David Drumm charged with 33 offences, faces unlimited jail term
Offences include forgery, conspiracy and false accounting
David Drumm, former Anglo Irish Bank Chief Executive, is charged with offences relating to the scheme to lend money to 10 Anglo customers in 2008. Photograph: Alan Betson/The Irish Times
Former Anglo Irish Bank chief executive David Drumm is charged with 33 offences, including forgery, conspiracy to defraud, false accounting and breaches of Irish company law and EU law, US court records show.
Each offence carries maximum sentences ranging from five years’ imprisonment up to an unlimited term of imprisonment, according to legal records submitted to the US District Court in Massachusetts.
Details of the charges against Mr Drumm emerged after the legal case against him was unsealed and made public by the American court.
Mr Drumm will appear in the US District Court at the Moakley courthouse in Boston at 2.30pm (7.30pm Irish time) before Magistrate Judge Donald Cabell.
A 12-page legal complaint filed in court ahead of an extradition hearing in Boston today says Mr Drumm (48) is charged with offences relating to the scheme to lend money to 10 Anglo customers in 2008 to buy Anglo shares in the unwinding of Sean Quinn’s investment in the bank and the 2008 back-to-back deposits with Irish Life & Permanent.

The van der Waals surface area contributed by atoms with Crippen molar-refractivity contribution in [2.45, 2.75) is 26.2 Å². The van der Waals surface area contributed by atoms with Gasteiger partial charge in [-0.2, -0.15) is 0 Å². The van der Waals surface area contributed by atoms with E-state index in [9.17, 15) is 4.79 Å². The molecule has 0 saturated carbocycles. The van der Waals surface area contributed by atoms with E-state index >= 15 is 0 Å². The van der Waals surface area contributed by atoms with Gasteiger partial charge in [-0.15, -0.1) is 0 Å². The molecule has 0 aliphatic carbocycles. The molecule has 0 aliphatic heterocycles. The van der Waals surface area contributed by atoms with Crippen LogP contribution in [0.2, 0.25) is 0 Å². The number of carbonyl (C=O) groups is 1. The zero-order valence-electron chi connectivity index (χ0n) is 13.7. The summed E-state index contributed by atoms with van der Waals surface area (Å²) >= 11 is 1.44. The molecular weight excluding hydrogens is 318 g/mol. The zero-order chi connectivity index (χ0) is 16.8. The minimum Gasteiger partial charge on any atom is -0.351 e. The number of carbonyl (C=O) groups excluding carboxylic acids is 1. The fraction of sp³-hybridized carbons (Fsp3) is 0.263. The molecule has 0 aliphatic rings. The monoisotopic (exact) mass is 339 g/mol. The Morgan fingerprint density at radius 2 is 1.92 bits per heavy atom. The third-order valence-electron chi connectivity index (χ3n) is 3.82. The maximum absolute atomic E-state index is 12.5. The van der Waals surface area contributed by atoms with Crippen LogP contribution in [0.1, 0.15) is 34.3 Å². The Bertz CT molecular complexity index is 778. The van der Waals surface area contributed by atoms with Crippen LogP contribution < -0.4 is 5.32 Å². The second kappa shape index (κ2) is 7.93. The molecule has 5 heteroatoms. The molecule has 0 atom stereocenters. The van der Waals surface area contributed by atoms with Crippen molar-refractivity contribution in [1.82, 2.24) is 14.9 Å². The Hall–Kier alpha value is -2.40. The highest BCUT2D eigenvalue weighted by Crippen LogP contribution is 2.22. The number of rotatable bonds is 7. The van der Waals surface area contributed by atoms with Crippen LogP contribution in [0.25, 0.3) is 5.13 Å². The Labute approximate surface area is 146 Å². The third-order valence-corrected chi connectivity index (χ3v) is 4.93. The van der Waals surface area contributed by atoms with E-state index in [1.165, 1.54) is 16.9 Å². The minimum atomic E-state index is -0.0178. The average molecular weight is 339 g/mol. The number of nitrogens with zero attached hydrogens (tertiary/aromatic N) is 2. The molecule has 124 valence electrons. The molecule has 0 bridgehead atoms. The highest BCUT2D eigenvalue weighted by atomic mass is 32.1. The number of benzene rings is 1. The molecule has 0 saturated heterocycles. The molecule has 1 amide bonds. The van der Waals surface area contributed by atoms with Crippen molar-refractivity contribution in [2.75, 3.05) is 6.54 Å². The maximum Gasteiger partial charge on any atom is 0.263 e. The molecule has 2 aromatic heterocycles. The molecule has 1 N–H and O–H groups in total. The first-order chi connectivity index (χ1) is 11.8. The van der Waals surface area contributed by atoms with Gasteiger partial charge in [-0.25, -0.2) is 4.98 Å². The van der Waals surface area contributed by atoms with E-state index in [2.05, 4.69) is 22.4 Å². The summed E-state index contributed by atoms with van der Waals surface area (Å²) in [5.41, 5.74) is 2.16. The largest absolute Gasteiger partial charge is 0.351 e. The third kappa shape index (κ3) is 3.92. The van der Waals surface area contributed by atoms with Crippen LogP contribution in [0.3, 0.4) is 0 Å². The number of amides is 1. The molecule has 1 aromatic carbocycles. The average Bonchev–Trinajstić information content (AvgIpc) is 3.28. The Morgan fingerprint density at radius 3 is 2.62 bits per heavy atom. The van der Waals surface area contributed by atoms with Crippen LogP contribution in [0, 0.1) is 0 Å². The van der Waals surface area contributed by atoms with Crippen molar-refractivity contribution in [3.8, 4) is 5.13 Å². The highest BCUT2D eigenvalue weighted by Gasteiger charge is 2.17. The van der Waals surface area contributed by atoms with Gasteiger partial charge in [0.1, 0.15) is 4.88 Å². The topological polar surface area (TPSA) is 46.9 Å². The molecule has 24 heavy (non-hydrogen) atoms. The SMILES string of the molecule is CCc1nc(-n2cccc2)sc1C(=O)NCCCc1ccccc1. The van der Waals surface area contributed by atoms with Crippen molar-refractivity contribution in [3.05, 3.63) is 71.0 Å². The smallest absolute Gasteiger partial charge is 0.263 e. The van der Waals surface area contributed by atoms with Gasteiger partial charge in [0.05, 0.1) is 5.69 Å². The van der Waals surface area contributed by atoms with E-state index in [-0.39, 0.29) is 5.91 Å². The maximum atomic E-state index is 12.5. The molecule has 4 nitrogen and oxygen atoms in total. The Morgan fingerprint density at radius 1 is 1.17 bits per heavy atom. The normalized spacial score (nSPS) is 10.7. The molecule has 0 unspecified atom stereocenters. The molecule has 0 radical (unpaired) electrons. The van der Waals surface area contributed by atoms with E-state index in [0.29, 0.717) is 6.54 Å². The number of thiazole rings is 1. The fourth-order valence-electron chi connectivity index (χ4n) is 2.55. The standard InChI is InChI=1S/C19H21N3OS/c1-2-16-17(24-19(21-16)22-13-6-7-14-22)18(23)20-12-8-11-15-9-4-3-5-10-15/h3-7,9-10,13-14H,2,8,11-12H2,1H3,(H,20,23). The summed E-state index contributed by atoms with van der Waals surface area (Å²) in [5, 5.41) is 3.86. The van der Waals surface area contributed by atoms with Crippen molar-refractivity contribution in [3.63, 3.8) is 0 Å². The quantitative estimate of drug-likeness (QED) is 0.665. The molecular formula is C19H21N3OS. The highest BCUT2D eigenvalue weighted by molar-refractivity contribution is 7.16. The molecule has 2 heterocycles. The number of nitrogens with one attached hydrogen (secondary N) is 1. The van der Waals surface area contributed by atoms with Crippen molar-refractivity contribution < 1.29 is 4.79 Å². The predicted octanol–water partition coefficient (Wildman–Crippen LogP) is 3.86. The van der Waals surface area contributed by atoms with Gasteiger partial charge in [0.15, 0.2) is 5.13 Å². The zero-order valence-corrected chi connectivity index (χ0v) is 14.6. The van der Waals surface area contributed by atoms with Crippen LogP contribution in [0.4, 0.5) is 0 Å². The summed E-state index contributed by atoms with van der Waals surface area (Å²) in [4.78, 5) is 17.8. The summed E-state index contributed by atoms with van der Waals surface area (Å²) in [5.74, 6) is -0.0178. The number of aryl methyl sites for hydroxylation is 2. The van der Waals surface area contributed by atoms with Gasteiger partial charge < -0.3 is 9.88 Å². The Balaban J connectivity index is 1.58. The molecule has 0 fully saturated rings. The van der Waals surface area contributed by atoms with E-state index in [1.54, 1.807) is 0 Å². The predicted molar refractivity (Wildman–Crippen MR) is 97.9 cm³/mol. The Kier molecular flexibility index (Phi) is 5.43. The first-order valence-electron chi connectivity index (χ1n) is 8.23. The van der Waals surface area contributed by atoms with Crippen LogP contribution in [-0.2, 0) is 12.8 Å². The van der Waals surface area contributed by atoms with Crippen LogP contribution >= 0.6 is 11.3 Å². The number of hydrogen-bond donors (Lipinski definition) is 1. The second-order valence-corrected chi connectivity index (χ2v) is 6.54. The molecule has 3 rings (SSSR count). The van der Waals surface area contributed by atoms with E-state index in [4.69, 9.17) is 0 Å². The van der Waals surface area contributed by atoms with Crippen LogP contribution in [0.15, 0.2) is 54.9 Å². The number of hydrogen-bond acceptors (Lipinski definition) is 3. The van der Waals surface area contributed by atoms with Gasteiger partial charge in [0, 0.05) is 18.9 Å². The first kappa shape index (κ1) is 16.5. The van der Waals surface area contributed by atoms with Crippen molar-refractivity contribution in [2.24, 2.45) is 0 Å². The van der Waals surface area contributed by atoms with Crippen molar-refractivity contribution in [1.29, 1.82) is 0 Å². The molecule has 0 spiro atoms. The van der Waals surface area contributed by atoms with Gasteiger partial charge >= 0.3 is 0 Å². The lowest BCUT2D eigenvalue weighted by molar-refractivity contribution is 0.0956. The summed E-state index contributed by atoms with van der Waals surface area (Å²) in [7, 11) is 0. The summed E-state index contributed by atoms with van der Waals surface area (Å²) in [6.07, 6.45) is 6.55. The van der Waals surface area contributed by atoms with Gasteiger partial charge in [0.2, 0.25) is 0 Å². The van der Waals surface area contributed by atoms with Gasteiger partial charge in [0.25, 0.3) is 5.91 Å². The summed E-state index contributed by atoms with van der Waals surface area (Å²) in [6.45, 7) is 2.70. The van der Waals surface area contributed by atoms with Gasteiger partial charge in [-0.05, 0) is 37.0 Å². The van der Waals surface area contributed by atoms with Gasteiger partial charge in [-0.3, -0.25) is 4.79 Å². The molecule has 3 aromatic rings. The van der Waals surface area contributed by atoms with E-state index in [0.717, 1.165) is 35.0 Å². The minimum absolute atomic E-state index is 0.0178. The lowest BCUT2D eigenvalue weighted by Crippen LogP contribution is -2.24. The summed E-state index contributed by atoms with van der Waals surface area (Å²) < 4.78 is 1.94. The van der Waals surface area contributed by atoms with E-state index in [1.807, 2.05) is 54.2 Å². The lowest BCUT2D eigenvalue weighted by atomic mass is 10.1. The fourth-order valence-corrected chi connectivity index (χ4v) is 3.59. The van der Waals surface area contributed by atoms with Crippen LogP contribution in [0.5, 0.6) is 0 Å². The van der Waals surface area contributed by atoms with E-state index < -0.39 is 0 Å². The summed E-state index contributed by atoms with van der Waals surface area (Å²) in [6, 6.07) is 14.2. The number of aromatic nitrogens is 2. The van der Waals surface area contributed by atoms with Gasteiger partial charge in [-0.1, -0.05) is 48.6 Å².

Legal filing against Drumm
The court filings disclose that an arrest warrant was issued for Mr Drumm by the District Court in Dublin on June 27th, 2013 on each of the 33 charges being made against him.
He is also charged with failing to disclose the “contracts for difference” investment held by Mr Quinn, the Fermanagh businessman, in Anglo under an EU transparency directive.
He is charged with forgery under the Irish Criminal Justice (Theft and Fraud) Offences Act 2001 and being privy to the falsification of a document as an officer of a company, a company law offence, in relation to letters sent to the 10 businessmen in the Maple 10 scheme.
The former banker is also alleged to have committed a number of offences in relation to the back-to-back deposits between Anglo and Irish Life & Permanent in 2008 that made the bank’s financial position look healthier than it actually was.
For these transactions Mr Drumm is also charged with conspiracy to defraud and false accounting with the intention of making a gain or causing loss to another by making use of an account that is false, misleading or deceptive.
The court filings say that Ireland is seeking Mr Drumm’s extradition from the US under a 1983 treaty between the countries and a 2003 extradition agreement between the US and the European Union.
The former banker was arrested by US Marshals on Saturday in Massachusetts, where he has lived since 2009, on an extradition request from the Irish authorities.
He has been held in custody since then pending an extradition hearing in a federal court in Boston today.
He will appear at the John Joseph Moakley US Courthouse on South Boston’s waterfront later today.